EarlyBirds: Using Actionable Innovation In Manufacturing
Australia based EarlyBirds, a Business to Business (B2B) marketplace for innovators and early adopters to exchange value early on, is reaching out to the wider community to share insight on the use of actionable innovation in manufacturing. Those who want to learn more about EarlyBirds can visit their website for more information: Earlybirds.io.
Innovation is driven by a variety of factors: the need to increase market share and productivity (and thereby increase profitability), maximise the return on investment for shareholders and so on. However, businesses also have to respond to the evolving challenges of customer demand and other external challenges. While the Covid-19 pandemic is an excellent case study of a disruptive environment in which businesses have been forced to innovate in order to survive, EarlyBirds was founded on the premise that innovation itself needs to be disruptive in order to drive progress.
Like many others, EarlyBirds considers the pandemic to be more of a catalyst than a cause of disruption when it comes to manufacturing, given that the world has already been well on its way to digitisation in recent years. This is evident in the fact that businesses with enough foresight were already taking matters into their own hands and implementing new technologies and procedures that could drastically improve their output and efficiency, such as converting manufacturing sites into smart factories that can analyse and regulate themselves.
This trend is often referred to as Industry 4.0, and it describes how businesses are swiftly increasing their involvement in automation and data exchange in manufacturing technologies. This includes cyber-physical systems, the Internet of Things (IoT), cloud computing and cognitive computing and so on.
One notable aspect that defines this shift is the decentralisation of industrial control systems — instead of production being defined from a central point and then replicated throughout the network, smart products will continuously provide feedback that will automatically generate the data needed to make localised adjustments in real-time. This will be supported by Industrial IoT, which connects physical and digital systems harmoniously and would ideally allow them to function almost totally absent of human intervention (once established).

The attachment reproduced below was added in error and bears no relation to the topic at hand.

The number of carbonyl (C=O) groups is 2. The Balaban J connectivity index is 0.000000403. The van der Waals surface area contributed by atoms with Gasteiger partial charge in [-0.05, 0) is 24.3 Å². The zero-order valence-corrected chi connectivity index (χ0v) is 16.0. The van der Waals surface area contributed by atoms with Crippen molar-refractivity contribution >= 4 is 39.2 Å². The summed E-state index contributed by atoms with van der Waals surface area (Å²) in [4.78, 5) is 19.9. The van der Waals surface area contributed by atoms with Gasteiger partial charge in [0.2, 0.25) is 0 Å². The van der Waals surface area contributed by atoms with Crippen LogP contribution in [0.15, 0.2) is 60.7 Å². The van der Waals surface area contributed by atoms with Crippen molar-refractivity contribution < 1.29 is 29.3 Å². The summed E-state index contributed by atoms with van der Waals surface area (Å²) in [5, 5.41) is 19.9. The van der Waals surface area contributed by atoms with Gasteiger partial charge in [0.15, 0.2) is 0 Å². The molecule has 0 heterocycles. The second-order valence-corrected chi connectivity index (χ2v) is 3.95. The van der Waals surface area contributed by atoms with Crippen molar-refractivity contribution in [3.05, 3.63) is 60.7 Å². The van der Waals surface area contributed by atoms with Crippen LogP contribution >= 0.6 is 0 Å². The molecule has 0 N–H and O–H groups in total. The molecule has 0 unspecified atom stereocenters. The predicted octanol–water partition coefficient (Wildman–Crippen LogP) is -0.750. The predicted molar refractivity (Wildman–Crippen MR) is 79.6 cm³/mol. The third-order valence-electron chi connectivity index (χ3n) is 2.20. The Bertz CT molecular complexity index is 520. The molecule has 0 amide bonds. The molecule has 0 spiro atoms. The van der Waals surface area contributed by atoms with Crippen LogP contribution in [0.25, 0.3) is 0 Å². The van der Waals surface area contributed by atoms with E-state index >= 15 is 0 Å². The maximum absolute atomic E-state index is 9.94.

In practice, systems that are fully integrated in this way will have the enormous benefit of being able to predict the state of their own operation over a given period. This effectively means that a proactive approach can be taken to avoid downtime, maximise output and eliminate waste. EarlyBirds shares that many opportunities exist here for innovators who can build systems that can both identify and limit points of failure autonomously.
The implementation of Industry 4.0 will require a comprehensive look at the full value chain, beginning with suppliers and the components required for smart manufacturing. Every step leading up to the product’s final destination must be considered and connected (the more data points a system has, the more accurate its predictions and effectiveness) all the way to the end customer.